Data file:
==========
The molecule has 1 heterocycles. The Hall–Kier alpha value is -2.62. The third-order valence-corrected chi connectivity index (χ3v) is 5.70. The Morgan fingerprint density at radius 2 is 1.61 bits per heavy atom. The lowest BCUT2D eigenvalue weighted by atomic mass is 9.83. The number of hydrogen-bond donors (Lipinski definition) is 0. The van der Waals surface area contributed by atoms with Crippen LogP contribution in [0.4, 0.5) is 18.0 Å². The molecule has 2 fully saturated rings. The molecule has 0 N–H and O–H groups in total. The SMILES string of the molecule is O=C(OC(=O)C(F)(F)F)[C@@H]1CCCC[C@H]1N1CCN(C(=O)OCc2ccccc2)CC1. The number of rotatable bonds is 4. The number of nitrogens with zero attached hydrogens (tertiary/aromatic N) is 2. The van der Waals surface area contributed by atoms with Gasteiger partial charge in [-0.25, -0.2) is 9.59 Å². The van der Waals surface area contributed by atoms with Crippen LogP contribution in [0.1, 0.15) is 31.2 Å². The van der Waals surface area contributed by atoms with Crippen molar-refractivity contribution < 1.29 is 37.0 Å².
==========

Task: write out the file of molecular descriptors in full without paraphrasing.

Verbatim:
The molecule has 1 heterocycles. The Hall–Kier alpha value is -2.62. The third-order valence-corrected chi connectivity index (χ3v) is 5.70. The Morgan fingerprint density at radius 2 is 1.61 bits per heavy atom. The lowest BCUT2D eigenvalue weighted by atomic mass is 9.83. The number of hydrogen-bond donors (Lipinski definition) is 0. The van der Waals surface area contributed by atoms with Crippen LogP contribution in [0.4, 0.5) is 18.0 Å². The molecule has 2 fully saturated rings. The molecule has 0 N–H and O–H groups in total. The SMILES string of the molecule is O=C(OC(=O)C(F)(F)F)[C@@H]1CCCC[C@H]1N1CCN(C(=O)OCc2ccccc2)CC1. The number of rotatable bonds is 4. The number of nitrogens with zero attached hydrogens (tertiary/aromatic N) is 2. The van der Waals surface area contributed by atoms with Gasteiger partial charge in [-0.25, -0.2) is 9.59 Å². The van der Waals surface area contributed by atoms with Crippen LogP contribution in [0.1, 0.15) is 31.2 Å². The van der Waals surface area contributed by atoms with Crippen molar-refractivity contribution < 1.29 is 37.0 Å².